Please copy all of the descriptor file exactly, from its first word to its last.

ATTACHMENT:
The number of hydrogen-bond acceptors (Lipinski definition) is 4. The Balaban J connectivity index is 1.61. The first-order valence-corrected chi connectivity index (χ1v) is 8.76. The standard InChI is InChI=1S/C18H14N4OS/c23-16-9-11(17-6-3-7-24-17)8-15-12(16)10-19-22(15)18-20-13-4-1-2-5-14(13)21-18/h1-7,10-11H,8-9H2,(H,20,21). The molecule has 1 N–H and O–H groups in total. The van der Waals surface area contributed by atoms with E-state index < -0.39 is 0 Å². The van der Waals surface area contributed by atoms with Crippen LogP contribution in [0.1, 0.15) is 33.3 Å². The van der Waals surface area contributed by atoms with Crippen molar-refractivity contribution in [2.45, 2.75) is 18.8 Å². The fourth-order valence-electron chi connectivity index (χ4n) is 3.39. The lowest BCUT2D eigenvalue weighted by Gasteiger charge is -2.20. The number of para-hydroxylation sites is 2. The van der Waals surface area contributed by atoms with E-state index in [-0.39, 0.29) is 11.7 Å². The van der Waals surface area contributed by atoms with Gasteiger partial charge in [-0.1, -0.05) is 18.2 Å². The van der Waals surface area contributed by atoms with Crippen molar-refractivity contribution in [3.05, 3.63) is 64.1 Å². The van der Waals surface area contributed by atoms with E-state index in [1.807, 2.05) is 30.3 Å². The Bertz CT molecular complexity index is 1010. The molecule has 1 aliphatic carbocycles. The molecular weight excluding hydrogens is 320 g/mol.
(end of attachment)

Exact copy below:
The number of hydrogen-bond acceptors (Lipinski definition) is 4. The Balaban J connectivity index is 1.61. The first-order valence-corrected chi connectivity index (χ1v) is 8.76. The standard InChI is InChI=1S/C18H14N4OS/c23-16-9-11(17-6-3-7-24-17)8-15-12(16)10-19-22(15)18-20-13-4-1-2-5-14(13)21-18/h1-7,10-11H,8-9H2,(H,20,21). The molecule has 1 N–H and O–H groups in total. The van der Waals surface area contributed by atoms with E-state index < -0.39 is 0 Å². The van der Waals surface area contributed by atoms with Crippen LogP contribution in [0.1, 0.15) is 33.3 Å². The van der Waals surface area contributed by atoms with Crippen molar-refractivity contribution in [2.45, 2.75) is 18.8 Å². The fourth-order valence-electron chi connectivity index (χ4n) is 3.39. The lowest BCUT2D eigenvalue weighted by Gasteiger charge is -2.20. The number of para-hydroxylation sites is 2. The van der Waals surface area contributed by atoms with E-state index in [-0.39, 0.29) is 11.7 Å². The van der Waals surface area contributed by atoms with Gasteiger partial charge in [-0.1, -0.05) is 18.2 Å². The van der Waals surface area contributed by atoms with Crippen molar-refractivity contribution in [3.05, 3.63) is 64.1 Å². The van der Waals surface area contributed by atoms with E-state index in [1.807, 2.05) is 30.3 Å². The Bertz CT molecular complexity index is 1010. The molecule has 1 aliphatic carbocycles. The molecular weight excluding hydrogens is 320 g/mol.